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Viacom, DirecTV Settle Licensing Spat, Shows Return
SpongeBob and Jon Stewart returned to DirecTV last night after Viacom and DirecTV settled their licensing spat.
Viacom and DirecTV settled their differences last night and restored 17 Viacom-owned channels to DirecTV’s lineup.
DirecTV customers once again have access to Nickelodeon, Comedy Central, MTV, BET, Spike, CMT, TV Land, and more. Those channels went dark more than a week ago after a licensing spat prompted Viacom to shut down access to DirecTV customers.
The deal also restores access to Viacom content on tablets, laptops, and other mobile gadgets, but does not include the EPIX movie channel.
Terms of the deal were not disclosed.
“We are very pleased to be able to restore the channels to our customers and thank them for their unprecedented patience and support,” Derek Chang, executive vice president of content strategy and development for DirecTV, said in a statement. “It’s unfortunate that Viacom took the channels away from customers to try to gain leverage, but in the end, it’s clear our customers recognized that tactic for what it was.”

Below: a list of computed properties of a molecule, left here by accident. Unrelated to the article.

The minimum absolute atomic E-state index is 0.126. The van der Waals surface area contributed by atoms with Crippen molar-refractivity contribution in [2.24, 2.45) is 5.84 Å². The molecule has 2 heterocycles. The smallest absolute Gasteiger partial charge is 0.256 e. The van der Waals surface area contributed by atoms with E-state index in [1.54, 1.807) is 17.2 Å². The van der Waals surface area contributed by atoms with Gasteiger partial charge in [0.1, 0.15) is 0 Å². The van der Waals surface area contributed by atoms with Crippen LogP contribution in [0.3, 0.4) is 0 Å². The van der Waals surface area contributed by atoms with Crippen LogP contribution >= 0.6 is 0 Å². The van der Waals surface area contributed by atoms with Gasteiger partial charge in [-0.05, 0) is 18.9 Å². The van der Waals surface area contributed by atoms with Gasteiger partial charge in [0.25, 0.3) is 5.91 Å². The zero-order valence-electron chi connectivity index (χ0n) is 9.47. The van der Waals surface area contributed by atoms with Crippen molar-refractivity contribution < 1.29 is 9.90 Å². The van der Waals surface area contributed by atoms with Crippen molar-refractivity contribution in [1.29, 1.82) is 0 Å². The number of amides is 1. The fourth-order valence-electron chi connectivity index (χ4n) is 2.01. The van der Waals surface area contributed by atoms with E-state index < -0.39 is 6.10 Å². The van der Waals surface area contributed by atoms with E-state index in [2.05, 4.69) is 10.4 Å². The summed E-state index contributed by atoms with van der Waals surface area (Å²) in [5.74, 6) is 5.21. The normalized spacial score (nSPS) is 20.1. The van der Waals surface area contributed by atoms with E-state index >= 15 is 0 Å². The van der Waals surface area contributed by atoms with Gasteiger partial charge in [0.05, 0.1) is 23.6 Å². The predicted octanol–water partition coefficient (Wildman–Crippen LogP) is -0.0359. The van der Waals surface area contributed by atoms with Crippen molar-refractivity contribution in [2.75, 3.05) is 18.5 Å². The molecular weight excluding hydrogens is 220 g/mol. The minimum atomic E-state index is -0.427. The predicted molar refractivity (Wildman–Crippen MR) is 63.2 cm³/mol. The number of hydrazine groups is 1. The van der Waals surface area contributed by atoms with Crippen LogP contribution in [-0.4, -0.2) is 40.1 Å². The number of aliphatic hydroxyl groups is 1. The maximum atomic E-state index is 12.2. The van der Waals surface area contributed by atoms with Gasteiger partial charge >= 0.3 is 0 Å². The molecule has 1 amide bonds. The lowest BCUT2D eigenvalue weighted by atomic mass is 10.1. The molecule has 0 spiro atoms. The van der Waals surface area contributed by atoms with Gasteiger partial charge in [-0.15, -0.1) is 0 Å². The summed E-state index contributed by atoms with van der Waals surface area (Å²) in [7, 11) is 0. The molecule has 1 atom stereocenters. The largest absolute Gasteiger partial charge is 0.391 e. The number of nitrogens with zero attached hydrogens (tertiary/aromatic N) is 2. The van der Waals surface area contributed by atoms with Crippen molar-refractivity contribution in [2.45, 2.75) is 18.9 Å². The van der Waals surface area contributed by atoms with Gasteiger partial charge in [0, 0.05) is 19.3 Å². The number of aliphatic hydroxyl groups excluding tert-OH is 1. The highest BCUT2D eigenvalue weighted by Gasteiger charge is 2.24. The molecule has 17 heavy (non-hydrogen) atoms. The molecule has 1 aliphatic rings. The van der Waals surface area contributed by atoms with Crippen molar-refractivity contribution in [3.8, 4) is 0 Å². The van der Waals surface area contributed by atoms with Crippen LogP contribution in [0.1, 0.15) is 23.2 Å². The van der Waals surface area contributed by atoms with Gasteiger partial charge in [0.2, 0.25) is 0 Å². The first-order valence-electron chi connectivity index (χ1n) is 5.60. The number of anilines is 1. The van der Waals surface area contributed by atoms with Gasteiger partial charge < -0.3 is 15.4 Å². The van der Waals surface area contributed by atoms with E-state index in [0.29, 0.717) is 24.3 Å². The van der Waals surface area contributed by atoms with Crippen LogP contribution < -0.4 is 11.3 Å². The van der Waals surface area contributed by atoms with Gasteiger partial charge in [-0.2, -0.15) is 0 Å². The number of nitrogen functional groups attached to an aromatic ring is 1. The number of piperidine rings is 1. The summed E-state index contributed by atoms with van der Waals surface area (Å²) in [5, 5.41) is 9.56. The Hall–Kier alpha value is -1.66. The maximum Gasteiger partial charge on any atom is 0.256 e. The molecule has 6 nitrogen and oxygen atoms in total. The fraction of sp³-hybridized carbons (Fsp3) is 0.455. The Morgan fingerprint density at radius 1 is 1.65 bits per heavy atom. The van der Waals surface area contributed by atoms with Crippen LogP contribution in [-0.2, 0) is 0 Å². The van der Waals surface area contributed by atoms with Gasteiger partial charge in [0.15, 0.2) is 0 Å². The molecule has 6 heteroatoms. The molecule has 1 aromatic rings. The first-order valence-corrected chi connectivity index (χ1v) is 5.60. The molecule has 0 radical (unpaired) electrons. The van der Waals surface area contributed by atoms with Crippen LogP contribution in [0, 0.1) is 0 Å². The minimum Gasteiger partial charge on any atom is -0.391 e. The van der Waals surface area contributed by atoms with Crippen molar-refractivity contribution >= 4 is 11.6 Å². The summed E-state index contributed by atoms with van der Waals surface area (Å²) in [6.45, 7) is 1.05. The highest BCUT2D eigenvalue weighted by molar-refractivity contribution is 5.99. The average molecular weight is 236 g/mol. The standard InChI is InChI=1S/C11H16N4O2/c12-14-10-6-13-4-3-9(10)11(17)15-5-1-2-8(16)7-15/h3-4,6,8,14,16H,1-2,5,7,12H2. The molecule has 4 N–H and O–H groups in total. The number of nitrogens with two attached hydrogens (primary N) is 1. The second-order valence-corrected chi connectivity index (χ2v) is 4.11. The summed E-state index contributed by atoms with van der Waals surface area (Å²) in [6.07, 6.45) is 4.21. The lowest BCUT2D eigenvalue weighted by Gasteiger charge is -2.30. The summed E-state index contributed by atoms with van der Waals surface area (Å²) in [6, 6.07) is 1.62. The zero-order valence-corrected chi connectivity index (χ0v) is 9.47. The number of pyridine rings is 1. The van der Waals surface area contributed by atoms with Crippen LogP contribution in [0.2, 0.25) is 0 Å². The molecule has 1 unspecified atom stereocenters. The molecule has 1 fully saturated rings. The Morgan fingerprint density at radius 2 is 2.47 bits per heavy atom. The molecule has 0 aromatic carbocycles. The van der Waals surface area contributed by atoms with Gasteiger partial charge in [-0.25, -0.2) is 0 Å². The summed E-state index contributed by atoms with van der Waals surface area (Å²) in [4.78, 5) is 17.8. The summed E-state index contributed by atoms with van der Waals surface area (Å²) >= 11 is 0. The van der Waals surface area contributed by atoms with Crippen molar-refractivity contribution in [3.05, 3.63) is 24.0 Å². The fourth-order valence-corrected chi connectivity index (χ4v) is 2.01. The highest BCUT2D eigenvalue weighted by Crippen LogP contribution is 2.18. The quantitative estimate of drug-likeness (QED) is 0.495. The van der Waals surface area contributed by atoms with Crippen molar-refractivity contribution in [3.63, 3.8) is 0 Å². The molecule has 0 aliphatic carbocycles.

Chang accused Viacom of “bullying” DirecTV in an effort to get more money for its programming. “It’s high time programmers ended these anti-consumer blackouts once and for all and prove our industry is about enabling people to connect to their favorite programs rather than denying them access,” he said.
Viacom was more tight-lipped, saying it was “extremely pleased to bring its programming back to DirecTV subscribers, and thanks everyone affected by the disruption for their patience and understanding during this challenging period.”
At the root of the problem were the fees that cable providers pay content companies for the rights to broadcast their shows. Viacom wanted DirecTV to pay more, but DirecTV said Viacom was asking for too much. As is usually the case in these situations, both companies set up websites with their sides of the story, begging consumers to help stop the madness, but in reality, there was little that the average person could do to return Viacom to DirecTV since it was all a business-related money issue. These battles now seem to occur every few months and have involved everyone from Time Warner Cable and Cablevision to ABC and Fox.
By Chloe Albanesius, PCMag